Wednesday, May 4, 2016

Falling Job Tenure

"Job tenure" is the term economists use to refer to how long someone has been at their current job. For example, people in their 40s typically have been at their current job for longer than people in their 20s--and so will have longer job tenure. But in the US economy, job tenure is falling. Julie L. Hotchkiss and Christopher J. Macpherson of the Federal Reserve Bank of Atlanta provide a useful figure illustrating the pattern.

The figure is just a little tricky to interpret. The horizontal axis shows birth year, and more specifically, it refers to those born in 1933, 1943, 1953, and so on up to 1993. The vertical axis show median job tenure with current employer. And the lines show a breakdown by age group. Thus, the top orange line shows that workers who were born in 1933 had a median tenure at their current job of 13 years in their 50s (which would have happened in the 1980s), but workers born in 1963 had a median job tenure of less than 9 years when they reached their 50s (which would have happened just a couple of years ago).  The bottom yellow line shows that workers who were born in 1953 had a median tenure at their job of four years when they were in their 20s (that is, during the 1970s), but those born in 1983 had a median job tenure of only two years (in the 2000s).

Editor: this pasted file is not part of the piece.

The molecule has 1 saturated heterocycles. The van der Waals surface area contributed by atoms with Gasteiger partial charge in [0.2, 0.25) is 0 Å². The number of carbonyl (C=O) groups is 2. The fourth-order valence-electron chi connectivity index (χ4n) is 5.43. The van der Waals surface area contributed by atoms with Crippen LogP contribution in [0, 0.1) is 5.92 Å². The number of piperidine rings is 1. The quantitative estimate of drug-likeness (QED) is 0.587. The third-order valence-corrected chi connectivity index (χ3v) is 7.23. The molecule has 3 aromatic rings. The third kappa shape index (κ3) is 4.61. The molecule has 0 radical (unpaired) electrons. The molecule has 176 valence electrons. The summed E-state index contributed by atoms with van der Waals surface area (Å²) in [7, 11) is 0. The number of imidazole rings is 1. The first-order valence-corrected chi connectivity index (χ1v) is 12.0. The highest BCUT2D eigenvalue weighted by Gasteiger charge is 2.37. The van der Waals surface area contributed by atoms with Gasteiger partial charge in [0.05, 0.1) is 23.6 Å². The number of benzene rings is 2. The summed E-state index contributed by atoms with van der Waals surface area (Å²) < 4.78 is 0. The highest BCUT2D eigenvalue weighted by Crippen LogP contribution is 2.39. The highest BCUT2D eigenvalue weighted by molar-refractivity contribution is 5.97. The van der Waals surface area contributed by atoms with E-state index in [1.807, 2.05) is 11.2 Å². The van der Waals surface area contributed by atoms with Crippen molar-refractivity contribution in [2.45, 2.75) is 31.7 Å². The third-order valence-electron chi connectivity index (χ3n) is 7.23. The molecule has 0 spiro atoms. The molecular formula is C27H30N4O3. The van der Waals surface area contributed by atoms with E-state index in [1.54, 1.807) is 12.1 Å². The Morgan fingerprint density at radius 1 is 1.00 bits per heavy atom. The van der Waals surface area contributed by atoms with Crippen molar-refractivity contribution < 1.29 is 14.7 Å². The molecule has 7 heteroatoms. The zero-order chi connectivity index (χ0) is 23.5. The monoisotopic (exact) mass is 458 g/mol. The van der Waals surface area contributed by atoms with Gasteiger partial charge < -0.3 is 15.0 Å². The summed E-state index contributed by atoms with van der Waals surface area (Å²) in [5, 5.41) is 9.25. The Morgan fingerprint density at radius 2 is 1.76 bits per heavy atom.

Thus, the lines from top to bottom show that older workers consistently had more job tenure than younger workers, as one would expect. The downward slope of the lines means that those born more recently have less job tenure--if you look at the same age group.


The figure is really just one more way of confirming what most people already know: a connection between a worker and an employer doesn't last as long as it used to. Indeed, I've recently offered some evidence that in the last decade or so "All the Job Growth is in `Alternative' Jobs" (April 11, 2016),  which are jobs that are temporary or on-call or "gig economy" jobs that aren't premised on an ongoing relationship between employer and employee.

For the workers, this pattern means that you need to plan your work life with a little less attachment to your current employer, and one eye looking ahead to the next job. This means continual networking about jobs. It also means that employers are less likely to offer training, because they aren't expecting to be connected with employees for the long haul, so you need to be sure that you are always updating your own training and human capital.

For public policy, falling job tenure and the rise of alternative jobs point to the importance of having benefits like retirement accounts and health care be easily portable across jobs. It also suggests that as more people are switching jobs more often, the US should consider less emphasis on "passive" labor market policies like paying unemployment benefits and putting more emphasis on "active" labor market policies for job search, retraining, subsidized employment programs, and even in some cases direct job creation to bridge the period between other jobs.